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The Sonnet of Will's Guns

Christine Parry

Nothing Canoe Under the Sun: Johnny Depp drifts aimlessly through Jim Jarmusch's new film, 'Dead Man.'

Director Jim Jarmusch's Blakean vision of the Old West is sillier than paradise

By Richard von Busack

THE NEW Jim Jarmusch film, Dead Man, is the kind of movie you wish you could blame on drugs. It is the result of what happens when a dry-humored urban artist becomes a mystic. In his sixth full-length film, Jarmusch (Stranger Than Paradise, Night on Earth) heads out into the wilderness to "touch Indians," as that deathless line from Albert Brooks' Lost in America has it. An average bad moviemaker just trips over his feet; a visionary plummets off a precipice. Dead Man is no mundane wreck but a beautifully photographed, expensively art-directed, grievously simpleminded wreck with a lost cast, tossed-off dialogue and a monotonous Neil Young score.

In 1870, a misled Ohio accountant named William Blake (Johnny Depp) has been lured to the frontier hellhole of Machine, where he's promptly shot and shoots back. Blake spends the rest of the movie dying slowly of the bullet wound he received and eluding bounty hunters hired by the father of the man he shot, the boss of Machine (played by Robert Mitchum, who looks both lordly and puzzled, as if he didn't know what the hell was going on). Blake is nursed into a sort of walking delirium by a Native American named Nobody (Gary Farmer of Powwow Highway), who believes that Blake is actually the William Blake, and that the visionary poet has come back from the dead to chastise the white man, this time not with an engraving tool but with a revolver. Hounded and nearly killed several times over, Blake eventually does become a gunslinger, saying, "I wonder if you know my poetry," before plugging some bad guys.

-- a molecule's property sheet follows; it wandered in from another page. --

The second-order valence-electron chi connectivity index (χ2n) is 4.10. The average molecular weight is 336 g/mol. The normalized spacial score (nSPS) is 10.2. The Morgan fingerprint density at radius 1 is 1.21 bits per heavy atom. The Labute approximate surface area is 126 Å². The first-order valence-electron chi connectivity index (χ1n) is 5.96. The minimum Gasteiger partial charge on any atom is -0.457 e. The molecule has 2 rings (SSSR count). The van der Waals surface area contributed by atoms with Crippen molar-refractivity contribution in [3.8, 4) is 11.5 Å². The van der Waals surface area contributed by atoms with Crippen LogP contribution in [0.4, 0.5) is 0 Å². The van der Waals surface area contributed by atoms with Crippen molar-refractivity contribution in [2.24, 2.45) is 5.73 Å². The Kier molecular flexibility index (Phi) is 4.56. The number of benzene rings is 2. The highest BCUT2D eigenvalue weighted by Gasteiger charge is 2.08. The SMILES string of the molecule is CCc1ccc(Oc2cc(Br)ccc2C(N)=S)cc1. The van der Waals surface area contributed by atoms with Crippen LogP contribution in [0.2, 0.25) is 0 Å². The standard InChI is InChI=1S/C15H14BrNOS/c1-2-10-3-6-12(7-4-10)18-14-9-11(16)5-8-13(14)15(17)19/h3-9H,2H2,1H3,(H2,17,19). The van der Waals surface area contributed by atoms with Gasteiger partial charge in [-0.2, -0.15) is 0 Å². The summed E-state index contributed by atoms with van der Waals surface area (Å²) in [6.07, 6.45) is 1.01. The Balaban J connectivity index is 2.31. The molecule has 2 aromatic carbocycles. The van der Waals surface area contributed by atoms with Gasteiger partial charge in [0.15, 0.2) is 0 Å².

Well, to contradict the real-life William Blake, Dead Man is one road of excess that doesn't lead to the palace of wisdom. The film is a disappointment because the opening scenes have some promise: Blake's journey into the wilderness is depicted without dialogue; we just see the train gradually filling up with rougher and rougher men. The town of Machine is Once Upon a Time in the West via Eraserhead; the woods the characters slog through are silvered prettily by Robby Müller's camera; art director Robert Ziembicki has created an elaborate Native American village. Saying that the film has a look gives it all the due it deserves.

In his earlier pictures, Jarmusch's biggest asset was a cold, cerebral sense of humor. Now, he seems to be endorsing a point of view encapsulated by Nobody's pastiche of the wisdom-of-Tonto quotations (including "Don't let the sun burn a hole in your ass"). As much as Jarmusch ever accents a scene, he seems to underscore the big line by the character called Train Fireman (Crispin Glover): "I wouldn't trust no words on no piece of paper." Jarmusch, following that advice, throws away his cerebral qualities for a Blakean transcendentalism, but as a filmmaker, intellectuality was all he had. For all its good looks, difficulty and casual violence, Dead Man may be heralded as Jarmusch's masterpiece, but it's a dead movie. This isn't cross-cultural poetry; it's a grotesque mixed metaphor.

Dead Man (R; 127 min.), directed and written by Jim Jarmusch, photographed by Robby Müller and starring Johnny Depp and Robert Mitchum.

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From the May 9-15, 1996 issue of Metro

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